By Dean Weingarten
Arizona – -(Ammoland.com)- Senator Coburn of Oklahoma has been attempting to remove the ban on carrying guns on lands managed by the Army Corps of Engineer for several years.
Perhaps the Obama administration should have agreed to the legislative compromise before the ban was challenged in court. Now the Corps is faced with a court decision citing Peruta in the Ninth Circuit, that declares that carry outside of the home is a constitutional right.
On 10 January, 2014, Judge B. Lynn Winmill of the United States District Court for the District of Idaho, issued a preliminary injunction against the Army Corps of Engineers to prevent enforcement of the Corps' rules banning guns on the properties that it manages. Here is a link to the ruling itself (pdf).
In June of 2014, a lawsuit was filed in Georgia asking for an injunction against enforcement of the Corps' ban in that state.
On October 13, 2014, the U.S. District Court in Idaho granted summary judgement for the plaintiffs, Morris and Baker. From the ruling (pdf) at Courthouse News:
The Court has before it cross-motions for summary judgment. The Court heard oral argument on August 27, 2014, and took the motions under advisement. After further review, the Court has decided, for reasons set forth below, to grant the plaintiffs’ motion and deny the Corps’ motion.
The ruling is written in clear language. It references the Georgia case, where the judge has refused to grant an injunction. The Georgia judge cited the Nordyke case from the Ninth Circuit, but ignored the Peruta decision, also from the Ninth Circuit. Judge Winmill writes that he falls under the Ninth Circuit, and must follow Peruta.
The Court must ask first whether the Corps’ regulation burdens conduct protected by the Second Amendment. It does. The Second Amendment protects the right to carry a firearm for self-defense purposes. Heller, 554 U.S. at 628 (stating that “the inherent right of self-defense has been central to the Second Amendment right”). That right extends outside the home. Peruta, 742 F.3d at 1166 (holding that “the right to bear arms includes the right to carry an operable firearm outside the home for the lawful purpose of self-defense”).
Then Judge Winmill addresses a key point that is obvious, but which those who wish to disarm their political opponents frequently ignore on internet forums, and which we have seen enacted in various forms of legislation. The claim of the disarmamenters is that the second amendment protects guns … but not ammunition. This is laughable to anyone who considers it, yet it has repeatedly been brought forth as if it contains a serious thought. Judge Winmill demolishes it below:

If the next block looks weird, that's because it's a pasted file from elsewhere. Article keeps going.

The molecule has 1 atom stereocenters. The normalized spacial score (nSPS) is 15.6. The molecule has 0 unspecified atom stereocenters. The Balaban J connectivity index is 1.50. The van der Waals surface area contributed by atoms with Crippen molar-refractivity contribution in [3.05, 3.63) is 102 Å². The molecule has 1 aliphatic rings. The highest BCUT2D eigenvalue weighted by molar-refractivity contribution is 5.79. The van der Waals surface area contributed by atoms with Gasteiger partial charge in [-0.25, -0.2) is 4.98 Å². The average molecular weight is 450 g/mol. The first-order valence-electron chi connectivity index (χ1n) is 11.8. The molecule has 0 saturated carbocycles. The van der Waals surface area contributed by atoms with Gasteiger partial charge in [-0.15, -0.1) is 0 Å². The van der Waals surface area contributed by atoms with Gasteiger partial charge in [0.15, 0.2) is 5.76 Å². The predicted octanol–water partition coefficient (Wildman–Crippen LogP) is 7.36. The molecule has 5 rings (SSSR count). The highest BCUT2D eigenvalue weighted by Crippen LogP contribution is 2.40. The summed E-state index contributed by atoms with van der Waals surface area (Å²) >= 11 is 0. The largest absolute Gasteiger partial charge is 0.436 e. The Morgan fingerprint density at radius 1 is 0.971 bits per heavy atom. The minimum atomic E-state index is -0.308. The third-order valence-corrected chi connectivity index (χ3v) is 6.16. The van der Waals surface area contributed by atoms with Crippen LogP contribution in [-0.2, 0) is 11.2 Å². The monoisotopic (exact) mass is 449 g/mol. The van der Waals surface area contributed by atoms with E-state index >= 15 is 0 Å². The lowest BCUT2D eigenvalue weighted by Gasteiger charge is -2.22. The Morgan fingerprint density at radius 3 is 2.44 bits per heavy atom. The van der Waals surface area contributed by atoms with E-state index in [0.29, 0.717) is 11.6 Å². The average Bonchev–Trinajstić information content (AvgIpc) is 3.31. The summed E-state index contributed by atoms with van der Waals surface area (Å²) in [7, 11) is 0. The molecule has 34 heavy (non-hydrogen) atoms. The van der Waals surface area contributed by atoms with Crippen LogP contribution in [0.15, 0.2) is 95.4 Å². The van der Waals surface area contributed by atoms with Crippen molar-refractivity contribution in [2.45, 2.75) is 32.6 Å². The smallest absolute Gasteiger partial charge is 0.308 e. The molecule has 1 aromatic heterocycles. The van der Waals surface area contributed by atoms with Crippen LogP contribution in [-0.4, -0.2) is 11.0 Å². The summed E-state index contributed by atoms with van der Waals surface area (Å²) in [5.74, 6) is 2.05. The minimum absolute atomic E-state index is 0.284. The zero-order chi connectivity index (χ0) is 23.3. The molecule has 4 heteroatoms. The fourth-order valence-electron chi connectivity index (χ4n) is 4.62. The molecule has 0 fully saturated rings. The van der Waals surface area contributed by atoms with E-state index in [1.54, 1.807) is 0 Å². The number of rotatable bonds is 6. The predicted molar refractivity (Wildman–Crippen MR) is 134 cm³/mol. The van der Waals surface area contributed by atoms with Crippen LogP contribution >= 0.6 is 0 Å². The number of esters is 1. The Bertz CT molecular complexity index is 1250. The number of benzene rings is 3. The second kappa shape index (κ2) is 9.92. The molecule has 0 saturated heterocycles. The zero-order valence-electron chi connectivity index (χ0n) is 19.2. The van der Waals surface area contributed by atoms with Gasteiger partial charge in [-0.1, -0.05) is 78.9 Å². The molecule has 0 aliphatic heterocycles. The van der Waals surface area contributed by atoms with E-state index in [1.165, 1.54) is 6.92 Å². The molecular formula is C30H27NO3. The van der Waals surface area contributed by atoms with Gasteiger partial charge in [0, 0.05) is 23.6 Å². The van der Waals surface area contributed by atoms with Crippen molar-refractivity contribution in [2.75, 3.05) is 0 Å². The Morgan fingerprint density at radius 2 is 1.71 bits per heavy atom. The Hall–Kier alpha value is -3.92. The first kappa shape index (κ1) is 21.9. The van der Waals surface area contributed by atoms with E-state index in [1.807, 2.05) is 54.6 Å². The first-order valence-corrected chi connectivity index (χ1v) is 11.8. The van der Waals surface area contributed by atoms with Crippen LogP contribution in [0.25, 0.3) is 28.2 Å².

The Corps’ regulation bans carrying a loaded firearm for the purpose of self- defense. It also bans carrying an unloaded firearm along with its ammunition. At most, it would allow a person to carry an unloaded firearm so long as he was not also carrying its ammunition. An unloaded firearm is useless for self-defense purposes without its ammunition. While those who use firearms for hunting are allowed greater latitude, the regulation grants no such exemption to those carrying firearms solely for purposes of self-defense. Consequently, the regulation does impose a burden on plaintiffs’ Second Amendment rights.
This echos a finding in the Ninth Circuit case JACKSON V. CITY & CNTY. OF SAN FRANCISCO(pdf).
Thus “the right to possess firearms for protection implies a corresponding right” to obtain the bullets necessary to use them.
It is not known if the Obama administration will appeal this decision.
They may not wish to risk an adverse decision in the Ninth Circuit. Until there is an appeal, or an adverse Supreme Court decision, this decision is in force in Idaho.
c2014 by Dean Weingarten: Permission to share is granted when this notice is included. Link to Gun Watch
About Dean Weingarten;
Dean Weingarten has been a peace officer, a military officer, was on the University of Wisconsin Pistol Team for four years, and was first certified to teach firearms safety in 1973. He taught the Arizona concealed carry course for fifteen years until the goal of constitutional carry was attained. He has degrees in meteorology and mining engineering, and recently retired from the Department of Defense after a 30 year career in Army Research, Development, Testing, and Evaluation.